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iPad Sales Increase While Netbooks Flop

iPad Sales Increase While Netbooks Flop

The iPad appears to be making significant inroads into the netbook market, based on research findings and the conclusions of a Morgan Stanley analyst, but other analysts aren't so quick to agree.

Netbook sales Best Fit CRM Analysis - Learn which 3 CRM solutions would best fit your business. Click here. are no longer growing at the double-digit rates of the last few years, noted Morgan Stanley analyst Katy Huberty, who made the observation in a client note primarily focused on HP's (NYSE: HPQ) acquisition of Palm (Nasdaq: PALM).

Netbooks posted just a 5 percent year-over-year sales increase last month, Huberty reportedly wrote in the note. That compares dismally with the 600 percent jump they saw in July 2009 and the 800 percent jump in March 2009.

January 2010 was the tipping point, she said, based on data from Morgan Stanley and NPD, which reported that year-over-year netbook growth was 53 percent in February, but only 25 percent in March. In April, it dropped to 5 percent.

Those two monthly declines correlate with Apple (Nasdaq: AAPL) CEO Steve Jobs' announcement of the iPad in January and its subsequent unveiling in April, Huberty observed.

Also bolstering her case is a Morgan Stanley/Alphawise survey conducted in March. That survey found that 44 percent of U.S. consumers who planned to buy an iPad claimed to be buying it instead of a netbook or laptop.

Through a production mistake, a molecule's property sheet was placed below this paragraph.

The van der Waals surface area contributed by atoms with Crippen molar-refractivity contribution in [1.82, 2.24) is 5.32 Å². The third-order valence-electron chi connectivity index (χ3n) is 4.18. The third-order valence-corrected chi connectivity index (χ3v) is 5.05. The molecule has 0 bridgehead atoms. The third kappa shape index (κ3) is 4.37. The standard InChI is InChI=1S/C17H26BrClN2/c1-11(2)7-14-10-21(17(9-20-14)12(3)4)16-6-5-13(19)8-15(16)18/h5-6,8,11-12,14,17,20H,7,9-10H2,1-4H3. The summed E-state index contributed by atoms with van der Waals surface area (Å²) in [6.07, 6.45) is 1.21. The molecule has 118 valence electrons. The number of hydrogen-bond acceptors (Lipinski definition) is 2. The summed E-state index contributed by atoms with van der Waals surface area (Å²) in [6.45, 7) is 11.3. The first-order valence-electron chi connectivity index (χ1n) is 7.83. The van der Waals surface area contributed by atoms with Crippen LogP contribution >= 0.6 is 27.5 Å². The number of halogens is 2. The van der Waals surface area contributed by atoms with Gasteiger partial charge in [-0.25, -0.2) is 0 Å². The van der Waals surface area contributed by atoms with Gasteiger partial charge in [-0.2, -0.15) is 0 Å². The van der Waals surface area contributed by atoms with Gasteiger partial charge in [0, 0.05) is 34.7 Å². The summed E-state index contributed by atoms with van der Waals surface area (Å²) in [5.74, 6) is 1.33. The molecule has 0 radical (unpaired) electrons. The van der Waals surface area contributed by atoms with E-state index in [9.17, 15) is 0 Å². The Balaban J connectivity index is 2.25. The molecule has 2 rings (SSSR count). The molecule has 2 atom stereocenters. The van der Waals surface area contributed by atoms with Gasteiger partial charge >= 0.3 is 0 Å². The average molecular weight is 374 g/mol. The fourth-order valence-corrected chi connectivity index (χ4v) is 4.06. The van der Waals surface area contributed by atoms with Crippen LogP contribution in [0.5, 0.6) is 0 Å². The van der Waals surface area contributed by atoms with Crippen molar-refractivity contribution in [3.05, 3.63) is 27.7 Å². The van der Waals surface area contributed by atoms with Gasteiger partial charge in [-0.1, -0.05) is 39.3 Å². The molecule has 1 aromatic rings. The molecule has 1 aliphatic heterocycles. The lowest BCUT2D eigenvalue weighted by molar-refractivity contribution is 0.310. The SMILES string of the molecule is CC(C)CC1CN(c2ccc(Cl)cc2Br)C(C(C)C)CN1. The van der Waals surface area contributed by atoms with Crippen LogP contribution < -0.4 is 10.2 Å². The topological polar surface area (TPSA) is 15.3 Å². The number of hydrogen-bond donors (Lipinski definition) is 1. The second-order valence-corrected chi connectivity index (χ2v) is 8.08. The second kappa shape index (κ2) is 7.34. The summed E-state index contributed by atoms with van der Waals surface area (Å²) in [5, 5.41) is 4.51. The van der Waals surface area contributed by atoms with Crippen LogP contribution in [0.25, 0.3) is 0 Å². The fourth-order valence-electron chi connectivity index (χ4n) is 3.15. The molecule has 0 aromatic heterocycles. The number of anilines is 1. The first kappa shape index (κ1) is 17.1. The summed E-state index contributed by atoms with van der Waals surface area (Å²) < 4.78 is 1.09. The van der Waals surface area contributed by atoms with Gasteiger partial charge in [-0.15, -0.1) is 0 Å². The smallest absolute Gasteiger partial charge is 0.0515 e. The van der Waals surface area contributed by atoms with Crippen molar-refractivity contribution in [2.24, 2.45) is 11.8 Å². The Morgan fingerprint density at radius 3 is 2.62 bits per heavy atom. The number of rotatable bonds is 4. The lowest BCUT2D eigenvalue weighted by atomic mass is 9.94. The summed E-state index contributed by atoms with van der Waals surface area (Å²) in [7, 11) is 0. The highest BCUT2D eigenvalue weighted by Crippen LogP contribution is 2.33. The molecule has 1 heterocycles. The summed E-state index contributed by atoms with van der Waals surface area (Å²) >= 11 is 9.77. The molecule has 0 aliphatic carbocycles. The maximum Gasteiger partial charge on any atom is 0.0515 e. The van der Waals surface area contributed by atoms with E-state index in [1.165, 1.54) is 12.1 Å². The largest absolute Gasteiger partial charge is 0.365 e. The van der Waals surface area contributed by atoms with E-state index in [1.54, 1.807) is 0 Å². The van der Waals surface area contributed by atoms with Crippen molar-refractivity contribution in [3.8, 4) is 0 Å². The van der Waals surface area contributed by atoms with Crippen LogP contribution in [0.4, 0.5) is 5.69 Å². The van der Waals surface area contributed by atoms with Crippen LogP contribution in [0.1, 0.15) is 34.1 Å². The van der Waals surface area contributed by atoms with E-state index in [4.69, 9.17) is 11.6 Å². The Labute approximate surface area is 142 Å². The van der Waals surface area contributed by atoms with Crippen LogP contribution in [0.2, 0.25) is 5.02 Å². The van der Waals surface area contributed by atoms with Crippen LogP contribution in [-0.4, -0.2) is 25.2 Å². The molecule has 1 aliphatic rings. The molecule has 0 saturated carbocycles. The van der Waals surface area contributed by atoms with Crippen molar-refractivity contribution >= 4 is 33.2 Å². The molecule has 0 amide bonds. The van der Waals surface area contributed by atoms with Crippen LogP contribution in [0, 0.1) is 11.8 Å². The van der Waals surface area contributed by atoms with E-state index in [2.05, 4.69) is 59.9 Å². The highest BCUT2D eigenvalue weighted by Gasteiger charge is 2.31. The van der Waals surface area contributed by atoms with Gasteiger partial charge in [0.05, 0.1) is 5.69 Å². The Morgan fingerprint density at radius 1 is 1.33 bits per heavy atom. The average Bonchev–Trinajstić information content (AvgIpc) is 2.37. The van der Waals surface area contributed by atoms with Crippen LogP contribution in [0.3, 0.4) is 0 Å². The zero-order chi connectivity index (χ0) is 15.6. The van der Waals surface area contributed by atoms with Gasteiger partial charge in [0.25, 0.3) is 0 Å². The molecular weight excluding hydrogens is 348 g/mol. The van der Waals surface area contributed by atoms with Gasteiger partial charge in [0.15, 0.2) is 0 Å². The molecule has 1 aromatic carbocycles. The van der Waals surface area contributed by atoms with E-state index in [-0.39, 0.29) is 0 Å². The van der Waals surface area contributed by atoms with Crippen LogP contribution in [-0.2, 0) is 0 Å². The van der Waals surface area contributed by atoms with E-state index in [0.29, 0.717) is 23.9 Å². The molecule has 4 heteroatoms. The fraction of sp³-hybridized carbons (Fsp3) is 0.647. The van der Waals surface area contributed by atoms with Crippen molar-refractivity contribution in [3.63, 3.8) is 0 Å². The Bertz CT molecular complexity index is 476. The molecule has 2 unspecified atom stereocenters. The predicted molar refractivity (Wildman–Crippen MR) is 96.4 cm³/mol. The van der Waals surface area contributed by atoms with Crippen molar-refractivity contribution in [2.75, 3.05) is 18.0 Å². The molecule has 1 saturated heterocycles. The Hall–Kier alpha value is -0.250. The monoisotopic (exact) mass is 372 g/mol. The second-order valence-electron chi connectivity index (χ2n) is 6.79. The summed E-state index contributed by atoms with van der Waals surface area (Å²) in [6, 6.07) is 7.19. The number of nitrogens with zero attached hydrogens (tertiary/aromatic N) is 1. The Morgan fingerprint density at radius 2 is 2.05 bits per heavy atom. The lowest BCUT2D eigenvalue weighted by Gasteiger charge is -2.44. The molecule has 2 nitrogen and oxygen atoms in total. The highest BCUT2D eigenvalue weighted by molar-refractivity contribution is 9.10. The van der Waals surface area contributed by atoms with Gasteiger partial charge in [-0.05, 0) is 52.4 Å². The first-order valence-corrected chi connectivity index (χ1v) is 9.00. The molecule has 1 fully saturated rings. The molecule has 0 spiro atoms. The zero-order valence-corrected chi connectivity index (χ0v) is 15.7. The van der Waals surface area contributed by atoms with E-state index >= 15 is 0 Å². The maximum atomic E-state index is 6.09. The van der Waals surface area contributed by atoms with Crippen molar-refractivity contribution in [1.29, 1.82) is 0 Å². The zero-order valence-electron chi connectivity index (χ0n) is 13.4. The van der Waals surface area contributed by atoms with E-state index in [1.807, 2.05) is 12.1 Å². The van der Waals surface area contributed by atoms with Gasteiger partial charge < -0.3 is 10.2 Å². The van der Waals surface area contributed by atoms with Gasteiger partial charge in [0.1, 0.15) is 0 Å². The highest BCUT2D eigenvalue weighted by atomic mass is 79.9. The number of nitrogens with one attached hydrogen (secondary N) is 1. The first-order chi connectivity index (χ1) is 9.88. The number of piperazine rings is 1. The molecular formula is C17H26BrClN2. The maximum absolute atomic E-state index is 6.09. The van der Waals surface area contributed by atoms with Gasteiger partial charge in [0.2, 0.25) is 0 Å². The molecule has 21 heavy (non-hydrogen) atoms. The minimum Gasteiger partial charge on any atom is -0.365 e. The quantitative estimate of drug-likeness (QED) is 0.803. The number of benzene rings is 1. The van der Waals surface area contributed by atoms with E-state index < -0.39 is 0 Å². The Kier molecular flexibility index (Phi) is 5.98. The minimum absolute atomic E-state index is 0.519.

Morgan Stanley did not return MacNewsWorld's call in time for publication.

Doesn't Jibe

With the iPad on the market for just a month, it is difficult to draw the conclusion that its sales are having a direct impact on netbook sales, Steven Baker, VP of industry analysis for NPD, told MacNewsWorld.

Netbook sales growth is slowing, he acknowledged, but there are other, unrelated reasons for that decline.

Furthermore, the rate of decline is in question, said Baker. There were virtually no sales in 2008 due to the recession, and the fact that the netbook market was barely emerging in 2008 makes comparisons with 2009 figures deceptive.

The drop in sales growth is not unexpected, he argued, because the netbook market is naturally entering a lower-growth part of its cycle. "Sales would have leveled off even if the iPad never entered the market."

All that said, the iPad eventually will begin to erode netbooks' market share, if only because the two devices are natural competitors, Baker predicted.

Not Now, but Later?

The extent to which that will happen is still subject to much debate, Bob O'Donnell, an analyst with IDC, told MacNewsWorld.

"Certainly, there will be some people who decide on the iPad instead of the mini or netbook, but we don't think these devices are mutually exclusive. There will be some people who will own multiple devices."

Morgan Stanley's notion that the iPad has already made a dent in netbook sales is far-fetched, said O'Donnell.

"The netbook market started to slow down in terms of growth even before the iPad was ever announced," he pointed out.

This year there will be 39 million netbook units sold, according to IDC projections, he said. There were 34 million sold in 2009 and 11 million in 2008.

These projections only account for U.S. growth, he added. "We are going to see a huge growth in netbook sales in emerging markets -- huge."


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